7. 7. Haas AD, Keiser O, Balestre E, Brown S, Bissagnene E, Chimbetete C, et al. Monitoring and Switching of First-line Antiretroviral Therapy in sub-Saharan Africa: Collaborative Analysis of Adult Treatment Cohorts. Lancet HIV. 2015;2(7):e271–e278. pmid:26423252
  8. 8. ART-LINC of IeDEA Study Group. Switching to second-line antiretroviral therapy in resource-limited settings: comparison of programmes with and without viral load monitoring. AIDS. 2009;23(14):1867–1874. pmid:19531928
  9. 9. Petersen ML, Tran L, Geng EH, Reynolds S, Kambugu A, Wood R, et al. Delayed switch of antiretroviral therapy after virologic failure associated with elevated mortality among HIV-infected adults in Africa. AIDS. 2014;28(14):2097–2107. pmid:24977440
  10. 10. Charles M, Leger PD, Severe P, Guiteau C, Apollon A, Gulick RM, et al. Virologic, clinical and immunologic responses following failure of first-line antiretroviral therapy in Haiti. J Int AIDS Soc. 2012;15(2):17375. pmid:22713258
  11. 11. Landier J, Akonde A, Pizzocolo C, Haidara I, Drabo M, Pizarro L, et al. Switch to second-line ART in West African routine care: incidence and reasons for switching. AIDS Care. 2011 Jan;23(1):75–8. pmid:21218279
  12. 12. Hassan AS, Nabwera HM, Mwaringa SM, Obonyo C, Sanders EL, de Wit TFR, et al. HIV-1 virologic failure and acquired drug resistance among first-line antiretroviral experienced adults at a rural HIV clinic in coastal Kenya: a cross-sectional study. AIDS Res Ther. 2014;11(1):9. pmid:24456757
  13. 13. Rupérez M, Pou C, Maculuve S, Cedeno S, Luis L, Rodriguez , et al. Determinants of virological failure and antiretroviral drug resistance in Mozambique. J Antimicrob Chemother. 2015;70(9):2639–2647. pmid:26084302
  14. 14. Bacha T, Tilahun B, Worku A. Predictors of treatment failure and time to detection and switching in HIV-infected Ethiopian children receiving first line anti-retroviral therapy. BMC Infectious Diseases. 2012 Aug 24;12(1):197.
  15. 15. World Health Organization. Consolidated guidelines on the use of antiretroviral drugs for treating and preventing HIV infection [Internet]. WHO; 2013 [cited 2014 Mar 6]. Available from: http://www.who.int/hiv/pub/guidelines/arv2013/en/
  16. 16. Thida A, Tun STT, Zaw SKK, Lover AA, Cavailler P, Chunn J, et al. Retention and risk factors for attrition in a large public health ART program in Myanmar: a retrospective cohort analysis. PLoS ONE. 2014;9(9):e108615. pmid:25268903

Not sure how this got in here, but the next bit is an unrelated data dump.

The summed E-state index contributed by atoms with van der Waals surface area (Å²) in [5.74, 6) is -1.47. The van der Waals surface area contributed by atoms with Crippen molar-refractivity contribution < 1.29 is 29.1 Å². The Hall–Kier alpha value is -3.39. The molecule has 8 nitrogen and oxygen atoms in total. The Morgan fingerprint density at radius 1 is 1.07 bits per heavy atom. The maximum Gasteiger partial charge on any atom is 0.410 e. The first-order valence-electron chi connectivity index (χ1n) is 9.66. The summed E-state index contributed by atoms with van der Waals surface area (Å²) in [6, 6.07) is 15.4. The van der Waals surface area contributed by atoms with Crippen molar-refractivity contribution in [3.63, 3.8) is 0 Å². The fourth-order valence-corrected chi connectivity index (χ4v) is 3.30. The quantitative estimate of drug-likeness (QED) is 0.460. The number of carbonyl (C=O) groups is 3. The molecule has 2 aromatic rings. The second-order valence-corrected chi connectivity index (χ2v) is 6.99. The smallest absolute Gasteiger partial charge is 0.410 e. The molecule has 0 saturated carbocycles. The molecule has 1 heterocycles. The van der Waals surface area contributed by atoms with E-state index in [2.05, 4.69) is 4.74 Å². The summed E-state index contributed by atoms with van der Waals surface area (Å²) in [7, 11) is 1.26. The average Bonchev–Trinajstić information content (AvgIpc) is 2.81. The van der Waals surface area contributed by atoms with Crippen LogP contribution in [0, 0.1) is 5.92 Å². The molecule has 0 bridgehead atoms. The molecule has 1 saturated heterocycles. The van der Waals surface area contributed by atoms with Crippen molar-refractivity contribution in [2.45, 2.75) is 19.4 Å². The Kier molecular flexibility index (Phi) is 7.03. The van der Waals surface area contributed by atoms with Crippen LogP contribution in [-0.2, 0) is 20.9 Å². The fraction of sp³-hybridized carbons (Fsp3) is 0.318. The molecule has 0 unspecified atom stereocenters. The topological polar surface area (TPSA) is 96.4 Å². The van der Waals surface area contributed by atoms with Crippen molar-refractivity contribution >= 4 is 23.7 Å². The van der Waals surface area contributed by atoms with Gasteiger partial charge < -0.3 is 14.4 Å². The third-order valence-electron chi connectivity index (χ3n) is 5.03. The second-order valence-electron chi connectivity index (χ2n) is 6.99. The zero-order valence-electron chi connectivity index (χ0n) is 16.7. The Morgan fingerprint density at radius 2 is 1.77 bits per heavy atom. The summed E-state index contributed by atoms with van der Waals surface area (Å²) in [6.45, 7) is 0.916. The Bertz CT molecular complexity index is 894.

17. 17. National AIDS Program. Guideline for the clinical managemnet of HIV infection in adults and adolenscents in Myanmar. Department of Health, Ministry of Health Myanmar; 2011.
  18. 18. Adolescent Health Committee, Canadian Paediatric Society. Age limits and adolescents. Paediatr Child Health. 2003 Nov;8(9):577. pmid:20019831
  19. 19. Stata [Statistical software]. Version12.1. StataCorp. College Station, TX: StataCorp LP; 2009.
  20. 20. Ma Y, Zhao D, Yu L, Bulterys M, Robinson ML, Zhao Y, et al. Predictors of virologic failure in HIV-1-infected adults receiving first-line antiretroviral therapy in 8 provinces in China. Clin Infect Dis. 2010;50(2):264–271. pmid:20017637
  21. 21. Renaud-Théry F, Duncombe C, Kerr S, Thierry S, Perriens J. Adult antiretroviral therapy in resource limited settings: a systematic review of first-line failure and attrition rate [Internet]. [cited 2015 Nov 13]. Available from: http://www.who.int/hiv/topics/treatment/First_Line_ART_failure_RLS_metanalysis.pdf
  22. 22. Harries AD, Zachariah R, van Oosterhout JJ, Reid SD, Hosseinipour MC, Chirwa Z, et al. Diagnosis and management of antiretroviral-therapy failure in resource-limited settings in sub-Saharan Africa: challenges and perspectives. Lancet Infect Dis. 2010;10(1):60–65. pmid:20129150
  23. 23. Bila DCA, Boullosa LT, Vubil AS Mabunda NJ, Abreu CM, Ismael N, Jani IV, et al. Trends in Prevalence of HIV-1 Drug Resistance in a Public Clinic in Maputo, Mozambique. PLoS ONE. 2015;10(7):e0130580. pmid:26151752
  24. 24. Jobanputra K, Parker LA, Azih C, Okello V, Maphalala G, Kershberger B, et al. Factors associated with virological failure and suppression after enhanced adherence counselling, in children, adolescents and adults on antiretroviral therapy for HIV in Swaziland. PLoS ONE. 2015;10(2):e0116144. pmid:25695494
  25. 25. Agwu AL, Fairlie L. Antiretroviral treatment, management challenges and outcomes in perinatally HIV-infected adolescents. J Int AIDS Soc. 2013;16:18579. pmid:23782477
  26. 26. Trotter AB, Hong SY, Srikantiah P, Abeyewickreme I, Bertagnolio S, Jordan MR. Systematic review of HIV drug resistance in Southeast Asia. AIDS Rev. 2013 Sep;15(3):162–70. pmid:24002200
  27. 27. Ochieng W, Kitawi RC, Nzomo TJ, Mwatelah RS, Kimulwo MJ, Ochieng DJ, et al. Correlates of Adherence and Treatment Failure Among Kenyan Patients on Long-term Highly Active Antiretroviral Therapy. J Acquir Immune Defic Syndr. 2015;69(2):e49–56. pmid:26009836
  28. 28. Crawford TN. Poor retention in care one-year after viral suppression: a significant predictor of viral rebound. AIDS Care. 2014;26(11):1393–1399. pmid:24848440
  29. 29. Gupta RK, Hill A, Sawyer AW, Cozzi-Lepri A, von Wyl V, Yerly S, et al. Virological monitoring and resistance to first-line highly active antiretroviral therapy in adults infected with HIV-1 treated under WHO guidelines: a systematic review and meta-analysis. Lancet Infect Dis. 2009;9(7):409–417. pmid:19555900
  30. 30. Von Elm E, Altman DG, Egger M, Pocock SJ, Gotzsche PC, Vandenbroucke LP, et al. The Strengthening the Reporting of Observational Studies in Epidemiology (STROBE) Statement: Guidelines for reporting observational studies. Lancet 2007; 370: 1453–57. pmid:18064739
  31. 31. Kanapathipillai R, McManus H, Kamarulzaman A, Lim PL, Templeton DJ, Law M, et al. The significance of HIV “blips” in resource-limited settings: is it the same? analysis of the treat Asia HIV Observational Database (TAHOD) and the Australian HIV Observational Database (AHOD). PLoS ONE. 2014;9(2):e86122. pmid:24516527